May 24th, 2015
Wouldn’t it be a surreal sight if we got to see a thick layer of snow on the road at a posh area of a metropolis on a hot summer day? The sight that greeted several residents of Bengaluru a few days ago was quite similar, except the fact that the apparent snow was a layer of toxic foam that emanated an obnoxious odour.
While people living around the Varthur Lake in Whitefield, Bengaluru are accustomed to seeing foam in the lake every summer, this year things went out of control when excess foam overflowed into the roads and disrupted traffic. The associated health hazards are plenty, as well, as the foam has been identified to be a mixture of detergent and human waste.
While the concerned government bodies have begun the usual blame game, it’s important that we analyze the lacunae in our pollution control measures that led to this hazard:
• Nearly 500 million litres of untreated sewage water flows into the lake every day leaving it extremely polluted. Consequently, increased levels of ammonia and phosphates with very little dissolved oxygen in the water caused such foams.
• Increased usage of non-bio-friendly detergents adds to the phosphate content in sewage. India has certain standards for detergents but there are no regulations to impose these upon manufacturers.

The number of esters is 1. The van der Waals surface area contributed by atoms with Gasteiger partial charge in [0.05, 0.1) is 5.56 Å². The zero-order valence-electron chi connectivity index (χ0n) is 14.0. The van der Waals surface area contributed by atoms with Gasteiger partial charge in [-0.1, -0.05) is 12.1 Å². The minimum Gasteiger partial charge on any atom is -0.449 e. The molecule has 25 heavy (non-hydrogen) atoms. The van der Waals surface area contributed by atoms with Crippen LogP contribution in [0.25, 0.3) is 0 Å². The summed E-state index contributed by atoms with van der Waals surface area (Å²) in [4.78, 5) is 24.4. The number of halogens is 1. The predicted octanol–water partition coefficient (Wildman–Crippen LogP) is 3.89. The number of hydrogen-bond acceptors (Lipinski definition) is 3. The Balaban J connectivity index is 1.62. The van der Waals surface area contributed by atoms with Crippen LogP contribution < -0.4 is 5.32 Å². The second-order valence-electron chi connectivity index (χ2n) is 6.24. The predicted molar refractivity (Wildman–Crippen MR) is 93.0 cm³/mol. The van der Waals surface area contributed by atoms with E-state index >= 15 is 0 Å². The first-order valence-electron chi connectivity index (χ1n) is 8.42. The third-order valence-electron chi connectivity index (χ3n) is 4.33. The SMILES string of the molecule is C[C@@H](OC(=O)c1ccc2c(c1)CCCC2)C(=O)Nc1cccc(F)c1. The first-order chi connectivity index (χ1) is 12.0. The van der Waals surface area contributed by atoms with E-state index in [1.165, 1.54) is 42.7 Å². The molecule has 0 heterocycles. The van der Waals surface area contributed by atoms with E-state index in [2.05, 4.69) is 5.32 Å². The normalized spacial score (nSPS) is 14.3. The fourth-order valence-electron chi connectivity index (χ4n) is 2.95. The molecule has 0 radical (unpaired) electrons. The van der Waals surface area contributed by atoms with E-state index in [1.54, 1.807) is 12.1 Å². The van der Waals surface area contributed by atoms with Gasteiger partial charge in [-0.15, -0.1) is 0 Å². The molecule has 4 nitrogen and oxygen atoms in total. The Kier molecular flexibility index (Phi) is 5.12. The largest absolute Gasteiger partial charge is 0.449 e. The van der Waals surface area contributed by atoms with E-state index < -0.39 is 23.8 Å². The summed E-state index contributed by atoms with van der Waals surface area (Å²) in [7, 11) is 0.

• Number of lakes in greater Bengaluru and several other parts of India is facing an alarming decline, and existing lakes are shrinking in size due to encroachment. Figures clearly indicate the ineffectiveness of the several wetland protection and anti-encroachment policies we have.
Authorities have said it will take at least a year to clean the Varthur Lake. However, the earlier proposal of building 25 sewage treatment plants across Bengaluru is likely be fulfilled by this year’s end, and this is expected to improve the condition of the city’s water bodies. This bizarre phenomenon in India’s Silicon Valley is perhaps a reminder that it’s high time that we realized the adverse consequences of environmental pollution and had strict laws against activities that will tend to threaten our very existence in the long run.